The Venue Is Not a Building; It’s a Promise

“Madison Square garden,” © 2012 Eden, Jamie and Jim, used under a Creative Commons Attribution-ShareAlike license.

“Madison Square garden,” © 2012 Eden, Jamie and Jim, used under a Creative Commons Attribution-ShareAlike license.

There’s a song that some kids learn in Sunday School called “The Church Is not a Building” and I thought about it when I read a story about a performing arts venue in the midst of failing.

I won’t mention the venue, but I’ll give you a couple facts about the situation. It’s owned by a municipal agency, and it’s used by the community for other purposes, but it also brings in professional shows and sells them. Those shows are managed and sold separately.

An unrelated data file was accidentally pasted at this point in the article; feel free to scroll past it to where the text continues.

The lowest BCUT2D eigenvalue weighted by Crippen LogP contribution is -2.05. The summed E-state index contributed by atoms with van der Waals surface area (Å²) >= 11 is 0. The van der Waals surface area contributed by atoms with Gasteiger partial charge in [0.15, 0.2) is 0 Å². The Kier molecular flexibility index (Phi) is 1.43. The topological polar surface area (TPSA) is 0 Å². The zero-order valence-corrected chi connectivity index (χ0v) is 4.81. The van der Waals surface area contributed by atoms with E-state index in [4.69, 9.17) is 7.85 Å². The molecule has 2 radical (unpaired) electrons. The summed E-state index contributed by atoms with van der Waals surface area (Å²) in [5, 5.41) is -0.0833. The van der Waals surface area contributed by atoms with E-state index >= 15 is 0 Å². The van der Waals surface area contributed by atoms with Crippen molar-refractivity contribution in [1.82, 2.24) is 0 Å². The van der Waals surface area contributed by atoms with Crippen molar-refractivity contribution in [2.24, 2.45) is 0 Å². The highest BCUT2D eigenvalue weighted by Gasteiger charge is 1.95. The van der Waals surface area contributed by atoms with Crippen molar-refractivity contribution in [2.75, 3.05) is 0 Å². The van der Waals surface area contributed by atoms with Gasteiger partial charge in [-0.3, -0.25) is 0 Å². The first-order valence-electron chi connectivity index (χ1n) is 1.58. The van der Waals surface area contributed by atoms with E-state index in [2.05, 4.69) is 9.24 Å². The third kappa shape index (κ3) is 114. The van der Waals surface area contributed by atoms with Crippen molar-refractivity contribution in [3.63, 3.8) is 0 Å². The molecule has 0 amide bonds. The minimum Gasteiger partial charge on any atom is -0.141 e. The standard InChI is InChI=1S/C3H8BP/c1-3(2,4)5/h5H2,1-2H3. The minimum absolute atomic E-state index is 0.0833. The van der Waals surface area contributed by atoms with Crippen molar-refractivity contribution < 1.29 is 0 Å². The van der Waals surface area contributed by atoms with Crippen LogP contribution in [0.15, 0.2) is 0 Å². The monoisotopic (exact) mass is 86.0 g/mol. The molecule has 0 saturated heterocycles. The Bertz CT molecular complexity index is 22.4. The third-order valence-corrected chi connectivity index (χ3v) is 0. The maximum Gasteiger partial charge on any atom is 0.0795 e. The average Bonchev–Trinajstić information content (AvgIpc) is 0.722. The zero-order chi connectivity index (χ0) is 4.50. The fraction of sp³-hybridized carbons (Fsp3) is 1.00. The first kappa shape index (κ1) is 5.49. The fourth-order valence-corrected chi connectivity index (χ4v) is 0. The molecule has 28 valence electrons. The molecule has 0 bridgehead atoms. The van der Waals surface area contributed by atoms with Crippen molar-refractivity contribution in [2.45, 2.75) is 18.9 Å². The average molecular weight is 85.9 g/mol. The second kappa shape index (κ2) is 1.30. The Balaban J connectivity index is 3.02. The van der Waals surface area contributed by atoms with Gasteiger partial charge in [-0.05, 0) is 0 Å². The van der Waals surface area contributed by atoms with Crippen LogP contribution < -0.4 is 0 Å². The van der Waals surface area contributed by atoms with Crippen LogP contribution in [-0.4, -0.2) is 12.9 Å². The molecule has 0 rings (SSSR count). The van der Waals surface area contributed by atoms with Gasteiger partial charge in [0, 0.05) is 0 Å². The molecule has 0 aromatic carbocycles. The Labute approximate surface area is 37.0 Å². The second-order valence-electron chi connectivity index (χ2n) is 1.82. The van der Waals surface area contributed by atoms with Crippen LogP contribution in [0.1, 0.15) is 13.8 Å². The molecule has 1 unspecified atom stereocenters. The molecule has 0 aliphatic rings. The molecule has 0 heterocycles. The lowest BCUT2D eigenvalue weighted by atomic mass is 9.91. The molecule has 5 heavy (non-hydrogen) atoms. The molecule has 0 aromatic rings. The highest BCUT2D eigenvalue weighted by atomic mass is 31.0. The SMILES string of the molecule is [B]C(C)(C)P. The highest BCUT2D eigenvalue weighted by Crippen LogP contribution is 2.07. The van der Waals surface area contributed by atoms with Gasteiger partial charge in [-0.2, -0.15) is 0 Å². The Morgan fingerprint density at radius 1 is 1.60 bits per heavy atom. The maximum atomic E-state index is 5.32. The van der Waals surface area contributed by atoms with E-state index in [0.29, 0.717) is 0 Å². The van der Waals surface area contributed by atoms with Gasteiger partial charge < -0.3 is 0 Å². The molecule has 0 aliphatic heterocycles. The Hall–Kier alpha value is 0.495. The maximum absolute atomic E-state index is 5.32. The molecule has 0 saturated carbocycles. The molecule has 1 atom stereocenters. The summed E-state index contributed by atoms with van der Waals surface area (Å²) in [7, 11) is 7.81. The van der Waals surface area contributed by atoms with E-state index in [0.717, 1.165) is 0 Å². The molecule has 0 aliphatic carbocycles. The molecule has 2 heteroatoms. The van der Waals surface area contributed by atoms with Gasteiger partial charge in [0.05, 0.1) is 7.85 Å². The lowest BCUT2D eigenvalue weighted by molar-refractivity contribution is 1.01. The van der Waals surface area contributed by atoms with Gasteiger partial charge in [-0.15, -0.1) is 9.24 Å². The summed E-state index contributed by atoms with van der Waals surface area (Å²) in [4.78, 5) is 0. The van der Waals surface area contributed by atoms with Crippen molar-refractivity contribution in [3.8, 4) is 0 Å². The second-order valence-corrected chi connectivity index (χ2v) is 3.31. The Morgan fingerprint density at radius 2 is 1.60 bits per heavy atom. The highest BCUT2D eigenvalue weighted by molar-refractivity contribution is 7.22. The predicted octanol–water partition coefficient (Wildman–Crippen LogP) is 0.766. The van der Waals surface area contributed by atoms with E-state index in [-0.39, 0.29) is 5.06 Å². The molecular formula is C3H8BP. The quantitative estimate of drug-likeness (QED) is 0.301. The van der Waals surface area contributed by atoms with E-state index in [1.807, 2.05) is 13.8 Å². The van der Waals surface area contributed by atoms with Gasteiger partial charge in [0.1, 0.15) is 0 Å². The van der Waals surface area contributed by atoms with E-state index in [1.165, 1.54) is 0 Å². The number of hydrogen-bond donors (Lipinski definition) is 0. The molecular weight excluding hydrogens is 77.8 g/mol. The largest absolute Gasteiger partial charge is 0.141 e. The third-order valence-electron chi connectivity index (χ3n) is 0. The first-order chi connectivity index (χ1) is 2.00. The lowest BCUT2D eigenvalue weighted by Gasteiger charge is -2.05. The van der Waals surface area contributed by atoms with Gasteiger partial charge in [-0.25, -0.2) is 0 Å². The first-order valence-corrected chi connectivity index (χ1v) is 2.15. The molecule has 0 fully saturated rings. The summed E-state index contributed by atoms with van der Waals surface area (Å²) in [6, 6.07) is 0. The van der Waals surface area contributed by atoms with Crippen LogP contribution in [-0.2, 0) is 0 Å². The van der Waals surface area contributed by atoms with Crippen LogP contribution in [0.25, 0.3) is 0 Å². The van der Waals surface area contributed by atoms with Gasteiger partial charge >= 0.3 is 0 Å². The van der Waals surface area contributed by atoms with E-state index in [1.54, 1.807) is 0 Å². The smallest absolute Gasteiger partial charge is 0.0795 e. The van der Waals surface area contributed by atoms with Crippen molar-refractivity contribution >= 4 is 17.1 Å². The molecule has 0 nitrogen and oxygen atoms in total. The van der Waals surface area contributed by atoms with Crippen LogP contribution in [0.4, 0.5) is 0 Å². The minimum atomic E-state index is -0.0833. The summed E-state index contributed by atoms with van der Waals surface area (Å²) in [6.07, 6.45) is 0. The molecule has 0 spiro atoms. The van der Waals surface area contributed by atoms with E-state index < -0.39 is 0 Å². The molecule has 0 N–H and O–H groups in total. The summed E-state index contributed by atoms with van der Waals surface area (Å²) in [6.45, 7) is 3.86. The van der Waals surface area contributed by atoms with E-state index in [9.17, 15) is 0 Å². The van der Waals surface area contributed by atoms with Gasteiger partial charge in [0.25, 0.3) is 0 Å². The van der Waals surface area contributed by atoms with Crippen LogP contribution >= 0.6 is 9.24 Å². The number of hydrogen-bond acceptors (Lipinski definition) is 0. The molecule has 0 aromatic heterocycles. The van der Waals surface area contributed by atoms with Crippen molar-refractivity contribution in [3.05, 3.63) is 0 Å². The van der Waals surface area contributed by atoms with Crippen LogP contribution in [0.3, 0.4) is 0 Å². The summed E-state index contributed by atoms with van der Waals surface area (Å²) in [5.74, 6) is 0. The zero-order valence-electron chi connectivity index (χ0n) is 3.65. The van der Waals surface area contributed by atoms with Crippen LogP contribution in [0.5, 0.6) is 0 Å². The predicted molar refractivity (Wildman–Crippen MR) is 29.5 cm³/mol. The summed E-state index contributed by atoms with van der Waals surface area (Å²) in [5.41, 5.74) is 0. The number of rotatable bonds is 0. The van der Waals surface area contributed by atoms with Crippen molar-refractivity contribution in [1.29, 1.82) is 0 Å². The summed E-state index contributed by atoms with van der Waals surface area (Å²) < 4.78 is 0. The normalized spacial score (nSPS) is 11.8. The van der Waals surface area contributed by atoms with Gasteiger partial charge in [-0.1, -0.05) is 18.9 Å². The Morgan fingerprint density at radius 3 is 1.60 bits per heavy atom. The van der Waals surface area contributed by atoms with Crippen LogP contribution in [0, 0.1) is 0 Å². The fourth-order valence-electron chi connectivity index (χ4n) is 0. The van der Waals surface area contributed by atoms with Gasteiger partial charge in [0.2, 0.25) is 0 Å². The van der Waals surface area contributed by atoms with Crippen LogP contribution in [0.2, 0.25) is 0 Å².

But now for the bad part: Attendance averages 25% of capacity, which itself is mid-sized for performing arts, despite being in a fairly large market. The real kicker though is that the losses the professional shows have generated means that the community makes up the difference, funding those losses.

When I say “the venue is not a building,” what I mean is that the building isn’t the important part.

The most important thing that a venue can be is a promise about what kind of thing a ticket buyer can experience there. I went last night to Boston Court Theatre in Pasadena, and in that venue, the promise is that you’re going to see new(ish) plays that are going to challenge you. If I go to Madison Square Garden, I’m cashing in on the promise that I’m going to be at the beating heart of the greatest city in the world for an important event. Big and small, mainstream and quirky, venues can make all kinds of promises.

Here’s one that doesn’t work: a promise that you’ll see a decent show.

Not good enough, not special enough, not specific enough. It’s too easy, faced with such a promise, to sit on your, uh, sofa.

The building’s just one of the incidental tools to deliver on the promise.

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